It’s true that Cars doesn’t knock it out of the park like some of Pixar’s past triumphs (A Bug’s Life, Toy Story). But Cars is also surprisingly good, given the cheesy premise of talking cars learning the true meaning of friendship.
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- Two animated shorts
- Deleted scenes
- Inspiration for Cars with John Lasseter
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If you missed it at theaters, Cars features the voice of Owen Wilson as Lighting McQueen, a race car whom everyone says is going to be the next big thing. Sure, he’s got an ego problem, but he has probably earned it with his talent and speed.
On the way to California for the race that will finally probably be his first national championship, Lightning gets separated from his carrier truck and gets lost Out West. He finds himself in a small town on Route 66 that has been a ghost town ever since the Interstate bypass opened.
During his week in the small town, Lighting learns lessons of humility, friendship, and the importance of taking time to stop and smell the air fresheners.
As another critic astutely pointed out, the film has a strong sense of nostalgia for simpler times and a bit of contempt for efficiency and modernity, which is ironic for a computer-generated cartoon released the same year that studio-made hand-drawn animation officially died.
The DVD for Cars is sleek and fast. Frankly, I’m glad. I’m getting a little tired of two-disc DVDs that are more filler than insight. There are about five extra features on this DVD, and all are short and worth watching.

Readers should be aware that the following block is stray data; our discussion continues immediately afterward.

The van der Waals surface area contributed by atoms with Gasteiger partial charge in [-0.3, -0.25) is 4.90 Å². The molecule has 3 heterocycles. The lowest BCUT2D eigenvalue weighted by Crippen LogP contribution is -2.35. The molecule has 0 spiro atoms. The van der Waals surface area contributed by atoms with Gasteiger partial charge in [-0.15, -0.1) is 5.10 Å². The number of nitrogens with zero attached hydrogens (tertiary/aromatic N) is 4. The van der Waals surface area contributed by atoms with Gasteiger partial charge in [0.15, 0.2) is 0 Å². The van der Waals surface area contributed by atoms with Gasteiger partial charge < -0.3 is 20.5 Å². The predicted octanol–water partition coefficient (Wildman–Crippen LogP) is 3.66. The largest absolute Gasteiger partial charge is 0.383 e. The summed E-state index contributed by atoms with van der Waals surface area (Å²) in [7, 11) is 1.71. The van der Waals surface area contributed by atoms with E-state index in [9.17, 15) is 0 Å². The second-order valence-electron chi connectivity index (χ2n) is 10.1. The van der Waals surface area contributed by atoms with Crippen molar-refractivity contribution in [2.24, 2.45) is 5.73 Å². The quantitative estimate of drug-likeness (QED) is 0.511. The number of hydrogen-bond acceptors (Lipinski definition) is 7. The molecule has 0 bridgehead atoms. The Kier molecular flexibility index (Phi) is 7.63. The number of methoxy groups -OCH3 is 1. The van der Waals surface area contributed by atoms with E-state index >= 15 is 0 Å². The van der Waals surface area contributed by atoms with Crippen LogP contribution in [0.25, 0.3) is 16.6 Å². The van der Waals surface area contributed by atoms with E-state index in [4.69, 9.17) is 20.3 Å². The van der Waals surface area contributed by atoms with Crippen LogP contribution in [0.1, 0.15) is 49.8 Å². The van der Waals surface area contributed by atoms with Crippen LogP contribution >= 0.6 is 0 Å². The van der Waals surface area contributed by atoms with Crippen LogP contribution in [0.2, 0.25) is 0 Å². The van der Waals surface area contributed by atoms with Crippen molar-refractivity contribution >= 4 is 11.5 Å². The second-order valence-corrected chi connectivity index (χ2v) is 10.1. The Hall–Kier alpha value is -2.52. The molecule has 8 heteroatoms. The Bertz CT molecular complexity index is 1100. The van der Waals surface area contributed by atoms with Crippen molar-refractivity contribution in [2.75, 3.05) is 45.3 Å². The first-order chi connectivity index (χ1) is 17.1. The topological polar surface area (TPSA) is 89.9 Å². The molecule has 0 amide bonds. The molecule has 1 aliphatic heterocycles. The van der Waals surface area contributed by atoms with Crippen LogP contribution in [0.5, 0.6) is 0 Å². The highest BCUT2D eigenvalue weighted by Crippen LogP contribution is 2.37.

Two of them are animated shorts. One Man Band is the cartoon that preceded Cars in theaters, while Mater and the Ghost Light was made just for this DVD, using the same voices from the movie. Neither is as punchy as some of the earlier Pixar shorts such as Geri’s Game or Knick Knack, but both are entertaining enough, and it’s good to see Mater and friends in another context.
Epilogue was also seen in theaters. It’s the four minutes of film that ran while the credits were running, presented here, full screen, without the credits. If you were able to see all the details during the credits, there’s no need to watch it separately, but if not, here’s your chance.
Deleted Scenes shows some early concepts — animated pencil sketches — that didn’t make it to production. In one scene, Lighting’s engine is put into a steamroller while Mater takes lightning’s body out for a spin. (Perhaps the metaphysical ramifications and questions of identity were too weird for a talking-car movie.)
Finally, Inspiration for Cars features director and nice guy John Lasseter talking about how personal Cars was for him. His mother was an artist and his father sold Chevy parts. The story concept springs from his own summer on the road with his kids, slowing down to see the scenery after ten years of fast-paced movie production.
Picture and Sound
As expected, picture and sound quality on this DVD are excellent. The movie is presented in the original theatrical widescreen format (a full screen version is also available), and sound is encoded in Dolby Digital 5.1 surround.
How to Use This DVD
The movie is the most important feature, so start with that. Then watch John Lasseter talk about Inspiration for Cars. Much of his passion comes across in the movie, but it’s good to see it spelled out. Finish with Mater and the Ghost Light, which reminds you that these characters continue to live even after the movie’s done.